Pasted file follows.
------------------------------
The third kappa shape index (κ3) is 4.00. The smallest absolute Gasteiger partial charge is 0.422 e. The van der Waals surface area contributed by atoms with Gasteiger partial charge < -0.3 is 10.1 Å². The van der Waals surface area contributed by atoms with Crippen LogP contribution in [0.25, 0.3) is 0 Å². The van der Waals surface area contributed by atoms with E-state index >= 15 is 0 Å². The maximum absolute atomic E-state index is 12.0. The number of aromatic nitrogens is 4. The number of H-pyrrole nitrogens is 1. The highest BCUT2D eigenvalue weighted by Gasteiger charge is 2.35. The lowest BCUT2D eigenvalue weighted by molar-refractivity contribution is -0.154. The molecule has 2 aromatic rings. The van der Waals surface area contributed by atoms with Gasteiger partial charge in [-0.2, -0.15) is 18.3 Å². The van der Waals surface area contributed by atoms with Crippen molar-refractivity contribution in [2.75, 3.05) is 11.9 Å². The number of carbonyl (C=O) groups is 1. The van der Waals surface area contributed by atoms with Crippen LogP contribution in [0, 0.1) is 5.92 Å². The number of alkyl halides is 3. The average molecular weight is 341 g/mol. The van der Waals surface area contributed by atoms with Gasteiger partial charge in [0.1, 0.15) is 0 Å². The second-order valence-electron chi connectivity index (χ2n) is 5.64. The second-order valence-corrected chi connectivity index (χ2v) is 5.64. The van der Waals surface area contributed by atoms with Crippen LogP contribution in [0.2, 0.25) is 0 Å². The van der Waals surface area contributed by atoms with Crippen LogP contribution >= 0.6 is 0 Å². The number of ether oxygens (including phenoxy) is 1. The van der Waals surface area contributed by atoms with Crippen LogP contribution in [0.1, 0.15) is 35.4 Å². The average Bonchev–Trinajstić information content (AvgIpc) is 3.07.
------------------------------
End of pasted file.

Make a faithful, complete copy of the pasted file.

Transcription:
The third kappa shape index (κ3) is 4.00. The smallest absolute Gasteiger partial charge is 0.422 e. The van der Waals surface area contributed by atoms with Gasteiger partial charge < -0.3 is 10.1 Å². The van der Waals surface area contributed by atoms with Crippen LogP contribution in [0.25, 0.3) is 0 Å². The van der Waals surface area contributed by atoms with E-state index >= 15 is 0 Å². The maximum absolute atomic E-state index is 12.0. The number of aromatic nitrogens is 4. The number of H-pyrrole nitrogens is 1. The highest BCUT2D eigenvalue weighted by Gasteiger charge is 2.35. The lowest BCUT2D eigenvalue weighted by molar-refractivity contribution is -0.154. The molecule has 2 aromatic rings. The van der Waals surface area contributed by atoms with Gasteiger partial charge in [-0.2, -0.15) is 18.3 Å². The van der Waals surface area contributed by atoms with Crippen molar-refractivity contribution in [2.75, 3.05) is 11.9 Å². The number of carbonyl (C=O) groups is 1. The van der Waals surface area contributed by atoms with Crippen LogP contribution in [0, 0.1) is 5.92 Å². The number of alkyl halides is 3. The average molecular weight is 341 g/mol. The van der Waals surface area contributed by atoms with Gasteiger partial charge in [0.1, 0.15) is 0 Å². The second-order valence-electron chi connectivity index (χ2n) is 5.64. The second-order valence-corrected chi connectivity index (χ2v) is 5.64. The van der Waals surface area contributed by atoms with Crippen LogP contribution in [0.2, 0.25) is 0 Å². The van der Waals surface area contributed by atoms with Crippen LogP contribution >= 0.6 is 0 Å². The number of ether oxygens (including phenoxy) is 1. The van der Waals surface area contributed by atoms with Crippen LogP contribution in [0.1, 0.15) is 35.4 Å². The average Bonchev–Trinajstić information content (AvgIpc) is 3.07.